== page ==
An Easy Guide to Heart-Healthy Foods

Heart disease is a leading cause of death in Bermuda. In some cases, lifestyle changes can go a long way to protect your heart. For starters you can help to keep your blood pressure and cholesterol in check by improving your diet. Though no easy task, by separating foods into categories of what to increase and decrease in your diet, eating nutritiously might be easier than you think.

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Foods to increase

Fruits and vegetables are packed with vitamin C, which may protect against cardiovascular disease. Fruits and vegetables also are rich in the antioxidants that help to prevent cholesterol from becoming oxidized within the body.

While high blood pressure often has a genetic component, some studies indicate there may be cardio-health benefits from a diet rich in fibre and the minerals calcium, magnesium and potassium, such as whole grains, beans, lentils and green leafy vegetables. Broccoli, kale and spinach are ideal leafy greens.

Fish, especially oily fish such as salmon, mackerel, tuna and sardines, have an excellent omega 3 “good fat” content as do various nuts and seeds. Omega 3 has been shown to help thin the blood and reduce blood pressure. Aim to eat oily fish – baked or grilled – three times a week. In addition, use canola, safflower or olive oil when cooking and add flaxseeds, pumpkin seeds and sunflower seeds to granola, cereals or yoghurts. Snack on one-ounce servings of raw healthy nuts such as walnuts and almonds.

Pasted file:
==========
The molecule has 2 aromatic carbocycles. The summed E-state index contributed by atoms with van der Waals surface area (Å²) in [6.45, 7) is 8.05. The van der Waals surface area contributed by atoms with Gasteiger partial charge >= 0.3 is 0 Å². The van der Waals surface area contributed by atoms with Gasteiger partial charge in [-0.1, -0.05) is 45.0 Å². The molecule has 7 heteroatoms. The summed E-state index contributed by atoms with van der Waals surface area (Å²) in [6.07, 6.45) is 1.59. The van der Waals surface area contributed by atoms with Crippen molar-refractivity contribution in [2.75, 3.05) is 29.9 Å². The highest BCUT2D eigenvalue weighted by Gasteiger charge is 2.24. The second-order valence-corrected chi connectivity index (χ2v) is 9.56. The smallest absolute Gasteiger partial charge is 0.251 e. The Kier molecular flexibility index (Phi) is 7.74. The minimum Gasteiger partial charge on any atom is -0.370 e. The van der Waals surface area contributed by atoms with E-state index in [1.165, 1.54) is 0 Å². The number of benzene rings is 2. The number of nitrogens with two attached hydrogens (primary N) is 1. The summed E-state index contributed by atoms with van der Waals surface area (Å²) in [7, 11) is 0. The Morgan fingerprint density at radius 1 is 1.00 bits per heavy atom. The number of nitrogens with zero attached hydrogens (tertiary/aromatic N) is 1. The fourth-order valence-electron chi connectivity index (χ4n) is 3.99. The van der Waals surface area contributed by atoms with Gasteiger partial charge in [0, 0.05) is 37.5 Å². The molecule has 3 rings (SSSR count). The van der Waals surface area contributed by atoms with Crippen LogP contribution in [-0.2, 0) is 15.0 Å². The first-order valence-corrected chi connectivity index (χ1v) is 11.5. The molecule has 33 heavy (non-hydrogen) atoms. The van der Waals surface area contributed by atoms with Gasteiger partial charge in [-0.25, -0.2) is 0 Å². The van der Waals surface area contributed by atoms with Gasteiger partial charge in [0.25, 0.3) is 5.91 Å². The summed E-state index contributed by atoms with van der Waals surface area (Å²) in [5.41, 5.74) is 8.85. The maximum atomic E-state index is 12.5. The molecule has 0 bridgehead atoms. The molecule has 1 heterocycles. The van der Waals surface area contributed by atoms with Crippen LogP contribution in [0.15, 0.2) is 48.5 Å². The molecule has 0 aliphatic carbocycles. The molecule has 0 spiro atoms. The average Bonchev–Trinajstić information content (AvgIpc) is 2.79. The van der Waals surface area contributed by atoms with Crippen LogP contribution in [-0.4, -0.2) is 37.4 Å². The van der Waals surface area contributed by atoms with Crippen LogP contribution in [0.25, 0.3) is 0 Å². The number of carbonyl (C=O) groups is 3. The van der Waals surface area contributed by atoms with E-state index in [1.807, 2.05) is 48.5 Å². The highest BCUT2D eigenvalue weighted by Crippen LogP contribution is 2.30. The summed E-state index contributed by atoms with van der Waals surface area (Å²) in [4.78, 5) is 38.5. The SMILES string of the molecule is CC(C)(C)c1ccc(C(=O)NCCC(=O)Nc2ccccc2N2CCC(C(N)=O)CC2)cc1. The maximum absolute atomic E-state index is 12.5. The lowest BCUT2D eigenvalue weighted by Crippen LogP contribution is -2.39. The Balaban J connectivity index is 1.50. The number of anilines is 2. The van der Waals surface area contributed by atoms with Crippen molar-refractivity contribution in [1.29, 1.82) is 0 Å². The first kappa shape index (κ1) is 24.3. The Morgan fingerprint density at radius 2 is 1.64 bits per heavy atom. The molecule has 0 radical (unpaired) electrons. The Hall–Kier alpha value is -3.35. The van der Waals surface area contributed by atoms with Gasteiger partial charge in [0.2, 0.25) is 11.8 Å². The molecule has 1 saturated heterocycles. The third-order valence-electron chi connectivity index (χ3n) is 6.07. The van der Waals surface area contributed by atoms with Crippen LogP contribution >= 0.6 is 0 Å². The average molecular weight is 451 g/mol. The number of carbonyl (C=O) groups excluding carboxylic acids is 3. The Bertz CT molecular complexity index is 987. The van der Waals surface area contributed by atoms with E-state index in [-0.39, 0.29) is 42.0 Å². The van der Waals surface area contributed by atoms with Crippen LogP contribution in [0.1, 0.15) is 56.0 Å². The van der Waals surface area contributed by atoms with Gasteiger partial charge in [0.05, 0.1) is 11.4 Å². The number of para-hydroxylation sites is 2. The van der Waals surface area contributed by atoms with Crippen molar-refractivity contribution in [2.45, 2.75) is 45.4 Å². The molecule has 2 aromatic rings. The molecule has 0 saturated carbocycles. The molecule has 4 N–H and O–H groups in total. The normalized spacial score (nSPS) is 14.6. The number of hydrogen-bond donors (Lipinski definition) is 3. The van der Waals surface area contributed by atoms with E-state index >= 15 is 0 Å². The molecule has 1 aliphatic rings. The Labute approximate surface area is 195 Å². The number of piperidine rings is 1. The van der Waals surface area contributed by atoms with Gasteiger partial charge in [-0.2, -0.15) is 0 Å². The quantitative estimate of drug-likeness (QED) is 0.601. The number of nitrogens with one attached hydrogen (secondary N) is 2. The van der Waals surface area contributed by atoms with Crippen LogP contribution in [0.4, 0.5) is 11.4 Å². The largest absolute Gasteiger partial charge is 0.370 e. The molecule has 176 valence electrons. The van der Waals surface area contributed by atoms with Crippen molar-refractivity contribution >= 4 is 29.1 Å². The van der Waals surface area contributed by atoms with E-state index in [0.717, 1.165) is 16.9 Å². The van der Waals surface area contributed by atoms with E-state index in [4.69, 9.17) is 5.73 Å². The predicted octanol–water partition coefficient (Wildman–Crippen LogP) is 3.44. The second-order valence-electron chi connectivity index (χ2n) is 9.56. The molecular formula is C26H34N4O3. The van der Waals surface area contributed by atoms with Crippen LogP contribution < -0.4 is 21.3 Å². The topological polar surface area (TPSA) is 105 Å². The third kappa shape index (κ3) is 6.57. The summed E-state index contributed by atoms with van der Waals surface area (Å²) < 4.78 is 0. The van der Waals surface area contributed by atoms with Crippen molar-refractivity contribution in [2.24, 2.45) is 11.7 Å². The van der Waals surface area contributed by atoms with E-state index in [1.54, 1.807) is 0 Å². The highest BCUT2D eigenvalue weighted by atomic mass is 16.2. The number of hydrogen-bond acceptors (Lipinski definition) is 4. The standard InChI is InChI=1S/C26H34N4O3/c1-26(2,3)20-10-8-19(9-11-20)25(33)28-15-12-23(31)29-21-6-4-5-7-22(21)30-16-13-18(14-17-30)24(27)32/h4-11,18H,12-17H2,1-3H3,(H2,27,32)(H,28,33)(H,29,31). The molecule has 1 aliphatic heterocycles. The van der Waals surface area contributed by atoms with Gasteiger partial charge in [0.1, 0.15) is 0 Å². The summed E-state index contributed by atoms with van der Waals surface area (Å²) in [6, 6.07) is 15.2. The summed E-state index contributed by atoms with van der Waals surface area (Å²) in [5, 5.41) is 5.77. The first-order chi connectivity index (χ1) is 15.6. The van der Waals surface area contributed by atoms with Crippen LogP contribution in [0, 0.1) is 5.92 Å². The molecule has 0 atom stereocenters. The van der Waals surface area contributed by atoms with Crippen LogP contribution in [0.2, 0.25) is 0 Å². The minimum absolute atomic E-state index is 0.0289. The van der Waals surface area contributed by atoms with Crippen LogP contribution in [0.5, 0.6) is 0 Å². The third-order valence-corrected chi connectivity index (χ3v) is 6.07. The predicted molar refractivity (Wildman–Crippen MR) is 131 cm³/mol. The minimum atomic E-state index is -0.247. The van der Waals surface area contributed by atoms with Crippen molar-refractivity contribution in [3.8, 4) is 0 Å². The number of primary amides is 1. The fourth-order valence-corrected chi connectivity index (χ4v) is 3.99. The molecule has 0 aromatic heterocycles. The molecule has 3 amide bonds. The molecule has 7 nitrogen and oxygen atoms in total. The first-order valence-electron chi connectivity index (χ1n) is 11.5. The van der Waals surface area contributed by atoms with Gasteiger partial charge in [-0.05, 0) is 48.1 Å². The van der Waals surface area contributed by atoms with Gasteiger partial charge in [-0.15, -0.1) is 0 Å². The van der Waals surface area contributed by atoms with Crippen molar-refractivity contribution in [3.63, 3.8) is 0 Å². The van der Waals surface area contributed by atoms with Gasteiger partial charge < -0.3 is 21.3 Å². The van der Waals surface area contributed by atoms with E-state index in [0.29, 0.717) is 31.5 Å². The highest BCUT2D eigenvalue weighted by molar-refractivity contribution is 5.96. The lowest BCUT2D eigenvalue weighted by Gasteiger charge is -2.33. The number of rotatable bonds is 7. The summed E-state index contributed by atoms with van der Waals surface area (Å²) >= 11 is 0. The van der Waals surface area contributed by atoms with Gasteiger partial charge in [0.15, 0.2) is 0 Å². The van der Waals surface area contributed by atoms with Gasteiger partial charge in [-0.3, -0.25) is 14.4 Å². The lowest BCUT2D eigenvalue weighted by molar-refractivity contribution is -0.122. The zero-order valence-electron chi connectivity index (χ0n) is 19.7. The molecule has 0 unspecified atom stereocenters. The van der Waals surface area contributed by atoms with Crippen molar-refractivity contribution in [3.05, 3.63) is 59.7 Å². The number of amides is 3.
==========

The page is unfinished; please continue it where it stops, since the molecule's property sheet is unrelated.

Foods to decrease

Reducing bad (trans and saturated) fat is the single most important heart healthy step you can take as bad fats can cause dangerous blood clots. Avoid saturated, hydrogenated and trans fats, such as those found in fried foods, margarine, cookies, full-fat dairy produce, red meat, cakes, pastries, creamy sauces and other processed foods.

Refined, processed carbohydrates such as sugar and white bread, rice and pasta, lack the nutritional value and fibre of their whole grain counterparts and can contribute to type 2 diabetes – one of the greatest risk factors for heart disease.

Limit your alcohol intake to two drinks daily for men and one for women. Alcohol interferes with blood sugar balance and increases the production of free radicals, both of which damage arteries. While there are some benefits to drinking red wine, moderation is key.

Too much sodium and too little potassium can increase blood pressure. Aim for less than 1,500 mg of sodium daily while increasing potassium rich foods. Read labels because ready meals, sauces, deli meats and snack foods often contain lots of sodium.

Be careful of foods that are naturally high in cholesterol – especially shrimp, meat, eggs and dairy products. However, if you are following the other steps well, it’s ok to have these foods occasionally.

Finally, don’t ruin healthy food by cooking it in an unhealthy way. Bake, grill or steam – never deep fry.

To ensure you’re making healthy choices at the grocery store, plan ahead and take a shopping list containing the healthy items you need. 

This is not a substitute for professional advice, you should always consult with your independent professional advisor.